What comes to mind when you think of the Wallace Collection? Old Master Painting? Rococo decadence? Perhaps even the hardened steel in the armouries? In a series of blog posts, Helen Jones, our Library Cataloguer, will be exploring the books in the Collection; the processes and science behind them. Should our books be celebrated? Read on to make up your own mind!
Take a closer look….
Today, I would like to invite you consider the humble book, as kept in the Londonderry Cabinet in the Large Drawing Room, as an object in its own right. There’s plenty to admire, from the fine leather bindings and the gold tooling to the family crests, and remember that’s just on the outside, a lucky reader would have the pleasure of turning fine quality paper, seeing marbled endpapers, engraved plates and beautifully printed and arranged pages. And then just think what texts the books might contain: artists’ biographies, descriptions of Versailles, medical texts, erotic poetry even…
Books and writing have a long history: clay tablets inscribed with pictograms or cuneiform writing were in use in Mesopotamia from around 4000 BCE and Ancient Egypt, Greece and Rome made use of the plentiful papyrus plant to create scrolls. In Western Europe we began using parchment scrolls in the first century CE, which coincided with the invention of paper in China. The book as we know it today, then called the codex, was developed in the 2nd-3rd centuries but it was the 12th century before paper reached Europe, and the 15th before the invention of the printing press meant an explosion of printing and the production of books throughout Europe.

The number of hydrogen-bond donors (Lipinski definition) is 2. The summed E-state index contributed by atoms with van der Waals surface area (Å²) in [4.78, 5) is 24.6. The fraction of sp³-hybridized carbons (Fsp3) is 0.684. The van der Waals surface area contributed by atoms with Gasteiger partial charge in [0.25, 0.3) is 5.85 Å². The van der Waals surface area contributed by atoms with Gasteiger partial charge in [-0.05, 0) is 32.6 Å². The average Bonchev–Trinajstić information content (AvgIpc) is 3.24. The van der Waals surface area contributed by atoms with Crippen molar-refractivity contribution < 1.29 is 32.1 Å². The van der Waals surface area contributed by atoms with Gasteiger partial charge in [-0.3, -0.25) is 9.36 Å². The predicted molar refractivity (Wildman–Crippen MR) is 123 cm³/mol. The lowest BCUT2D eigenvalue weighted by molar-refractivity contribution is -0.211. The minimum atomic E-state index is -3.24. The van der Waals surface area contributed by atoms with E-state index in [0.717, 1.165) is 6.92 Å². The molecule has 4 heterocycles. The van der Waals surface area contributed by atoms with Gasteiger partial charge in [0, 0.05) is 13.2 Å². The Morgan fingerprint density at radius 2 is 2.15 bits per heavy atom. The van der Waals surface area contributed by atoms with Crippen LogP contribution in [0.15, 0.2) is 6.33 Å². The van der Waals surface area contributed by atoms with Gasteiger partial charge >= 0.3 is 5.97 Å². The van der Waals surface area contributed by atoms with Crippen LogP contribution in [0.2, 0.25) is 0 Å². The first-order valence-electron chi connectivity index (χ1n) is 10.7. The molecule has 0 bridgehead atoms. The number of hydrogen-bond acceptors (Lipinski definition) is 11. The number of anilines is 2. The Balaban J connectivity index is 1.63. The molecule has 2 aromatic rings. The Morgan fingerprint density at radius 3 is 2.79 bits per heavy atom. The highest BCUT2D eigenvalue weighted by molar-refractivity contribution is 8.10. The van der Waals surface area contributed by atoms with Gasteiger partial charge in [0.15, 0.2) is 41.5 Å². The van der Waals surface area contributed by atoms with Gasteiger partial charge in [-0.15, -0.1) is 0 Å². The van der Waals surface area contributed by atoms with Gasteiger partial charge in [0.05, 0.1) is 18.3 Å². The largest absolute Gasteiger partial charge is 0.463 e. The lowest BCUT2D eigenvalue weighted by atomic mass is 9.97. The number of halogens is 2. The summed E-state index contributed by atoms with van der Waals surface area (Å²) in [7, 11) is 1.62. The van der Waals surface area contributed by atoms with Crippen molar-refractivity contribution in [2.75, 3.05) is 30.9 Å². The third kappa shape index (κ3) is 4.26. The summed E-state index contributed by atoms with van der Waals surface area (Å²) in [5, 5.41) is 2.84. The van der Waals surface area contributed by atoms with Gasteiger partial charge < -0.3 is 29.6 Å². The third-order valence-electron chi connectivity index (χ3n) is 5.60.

The Wallace Collection has a small but fine collection of rare books, dating from the 16th to early 19th centuries before the gradual mechanisation of processes seen in most trades arrived in the printing world and changed it forever.
It’s hard for us in the modern world to understand how valuable the printed word was. Surrounded by technology all we have to do is type, press print and the text arrives, neatly printed on the paper of your choice. You can go back to it however often you like and you can print as many or as few copies as you want. Easy! In the 18th century, this process was very different and extremely labour-intensive and it was only one of the many steps that had to be taken in the production of a well-bound volume.
In a series of posts, I’ll be taking you through the stages required to produce these special books. You may be surprised at the technical skills and artistry involved; our books can certainly claim their place alongside the other works of art displayed in our galleries.